I want to ask a question about url slugs, specifically if there is a reason why spaces are avoided in slugs. Is this a valid question here or on any SE site?
I think that this general form of question can almost always be reformulated into,
What are the disadvantages or risks of x?
This wording invites clear, objective answers about what potential problems and pitfalls are involved that would cause a programmer to avoid it. If something is widely considered to be bad, then the common disadvantages/risks should be obvious to someone who has an informed opinion. It also discourages discussion about what way is "better," and instead invites pure information so you can make your own informed choice. I believe a question of that form would be on topic, as long as it meets the other normal criteria.
I will note that this does seem pretty broad in terms of what site these questions could belong on. If you're asking about what problems some specific piece of code is likely to run into (you could fairly easily generate a short snippet for the purpose of example) or you have specific questions about a particular standard or language feature, StackOverflow is probably the best fit. If, however, it's about a more general practice, Programmers would probably be a better place. But I think most questions of the form I suggest can find a place somewhere on the StackExchange network.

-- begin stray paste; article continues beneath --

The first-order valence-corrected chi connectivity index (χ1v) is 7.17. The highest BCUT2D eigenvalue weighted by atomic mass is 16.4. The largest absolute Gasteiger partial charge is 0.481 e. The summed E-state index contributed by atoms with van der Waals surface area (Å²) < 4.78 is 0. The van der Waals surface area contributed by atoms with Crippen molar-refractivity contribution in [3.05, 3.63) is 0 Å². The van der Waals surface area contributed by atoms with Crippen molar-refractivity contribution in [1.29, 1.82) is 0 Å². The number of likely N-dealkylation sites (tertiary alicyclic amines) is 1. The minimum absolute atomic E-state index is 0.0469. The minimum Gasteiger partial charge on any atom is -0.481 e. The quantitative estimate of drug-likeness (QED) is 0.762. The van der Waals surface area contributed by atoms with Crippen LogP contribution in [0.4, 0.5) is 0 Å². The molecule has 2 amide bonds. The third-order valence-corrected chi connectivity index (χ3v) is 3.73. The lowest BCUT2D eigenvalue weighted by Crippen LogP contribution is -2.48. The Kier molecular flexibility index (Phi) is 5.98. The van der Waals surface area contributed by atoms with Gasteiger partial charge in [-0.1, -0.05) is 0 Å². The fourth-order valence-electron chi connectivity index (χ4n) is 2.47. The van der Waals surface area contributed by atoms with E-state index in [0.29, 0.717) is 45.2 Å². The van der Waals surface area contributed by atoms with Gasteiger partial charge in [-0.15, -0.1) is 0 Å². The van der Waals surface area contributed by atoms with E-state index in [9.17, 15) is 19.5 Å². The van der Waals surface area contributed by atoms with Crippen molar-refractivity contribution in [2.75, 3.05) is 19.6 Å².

Why are spaces not allowed in URLs
Why do some people not like Allman Brace Style?
Can you see the difference? One of them is a constructive, clearly-answerable question, while the other is not, it being merely opinion.
In a perfect world, we would only rely on the question itself to determine constructiveness. In reality, sometimes we have to look at the potential answers to a question to determine if the question itself is constructive.
I think you'd have some trouble, since Stack Overflow generally prefers specific questions. A vague "why is x usually avoided" would probably require some evidence (statistics) that x is actually usually avoided. In the process of finding that evidence, there's a good chance that you'd end up answering your own question.
Ask a question specific to your situation... don't over-generalize it to the point that it becomes unanswerable.
It seems reasonable to me. Asking "Why is X avoided" is basically shorthand for "Why do most programmers think that X is bad", which is not subjective. There are generally a couple of clear reasons for most common practices like that.
If the question was "Is X bad", then it becomes subjective, and there could be a wide range of views on the subject.